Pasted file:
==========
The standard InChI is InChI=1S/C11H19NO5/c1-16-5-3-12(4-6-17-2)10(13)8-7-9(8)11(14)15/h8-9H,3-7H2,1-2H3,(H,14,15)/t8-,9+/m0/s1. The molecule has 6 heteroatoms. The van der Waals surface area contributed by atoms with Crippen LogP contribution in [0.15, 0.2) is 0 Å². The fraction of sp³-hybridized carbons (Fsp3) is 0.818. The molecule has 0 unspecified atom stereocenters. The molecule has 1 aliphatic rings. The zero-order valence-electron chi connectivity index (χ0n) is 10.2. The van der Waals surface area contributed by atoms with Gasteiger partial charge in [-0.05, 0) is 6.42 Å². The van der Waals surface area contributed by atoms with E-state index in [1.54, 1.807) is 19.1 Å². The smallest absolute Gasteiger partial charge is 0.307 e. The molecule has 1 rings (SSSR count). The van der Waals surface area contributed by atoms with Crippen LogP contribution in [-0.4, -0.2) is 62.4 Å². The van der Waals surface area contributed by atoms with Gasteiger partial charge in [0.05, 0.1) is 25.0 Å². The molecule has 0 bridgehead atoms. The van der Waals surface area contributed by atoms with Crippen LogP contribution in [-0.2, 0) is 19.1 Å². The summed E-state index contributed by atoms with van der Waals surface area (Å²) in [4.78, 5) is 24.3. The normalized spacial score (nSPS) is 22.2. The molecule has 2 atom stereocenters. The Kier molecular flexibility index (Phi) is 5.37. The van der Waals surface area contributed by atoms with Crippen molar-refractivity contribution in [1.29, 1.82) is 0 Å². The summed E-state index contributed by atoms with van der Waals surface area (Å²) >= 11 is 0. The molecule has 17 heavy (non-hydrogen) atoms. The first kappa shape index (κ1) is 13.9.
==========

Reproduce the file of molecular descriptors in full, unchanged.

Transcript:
The standard InChI is InChI=1S/C11H19NO5/c1-16-5-3-12(4-6-17-2)10(13)8-7-9(8)11(14)15/h8-9H,3-7H2,1-2H3,(H,14,15)/t8-,9+/m0/s1. The molecule has 6 heteroatoms. The van der Waals surface area contributed by atoms with Crippen LogP contribution in [0.15, 0.2) is 0 Å². The fraction of sp³-hybridized carbons (Fsp3) is 0.818. The molecule has 0 unspecified atom stereocenters. The molecule has 1 aliphatic rings. The zero-order valence-electron chi connectivity index (χ0n) is 10.2. The van der Waals surface area contributed by atoms with Gasteiger partial charge in [-0.05, 0) is 6.42 Å². The van der Waals surface area contributed by atoms with E-state index in [1.54, 1.807) is 19.1 Å². The smallest absolute Gasteiger partial charge is 0.307 e. The molecule has 1 rings (SSSR count). The van der Waals surface area contributed by atoms with Crippen LogP contribution in [-0.4, -0.2) is 62.4 Å². The van der Waals surface area contributed by atoms with Gasteiger partial charge in [0.05, 0.1) is 25.0 Å². The molecule has 0 bridgehead atoms. The van der Waals surface area contributed by atoms with Crippen LogP contribution in [-0.2, 0) is 19.1 Å². The summed E-state index contributed by atoms with van der Waals surface area (Å²) in [4.78, 5) is 24.3. The normalized spacial score (nSPS) is 22.2. The molecule has 2 atom stereocenters. The Kier molecular flexibility index (Phi) is 5.37. The van der Waals surface area contributed by atoms with Crippen molar-refractivity contribution in [1.29, 1.82) is 0 Å². The summed E-state index contributed by atoms with van der Waals surface area (Å²) >= 11 is 0. The molecule has 17 heavy (non-hydrogen) atoms. The first kappa shape index (κ1) is 13.9.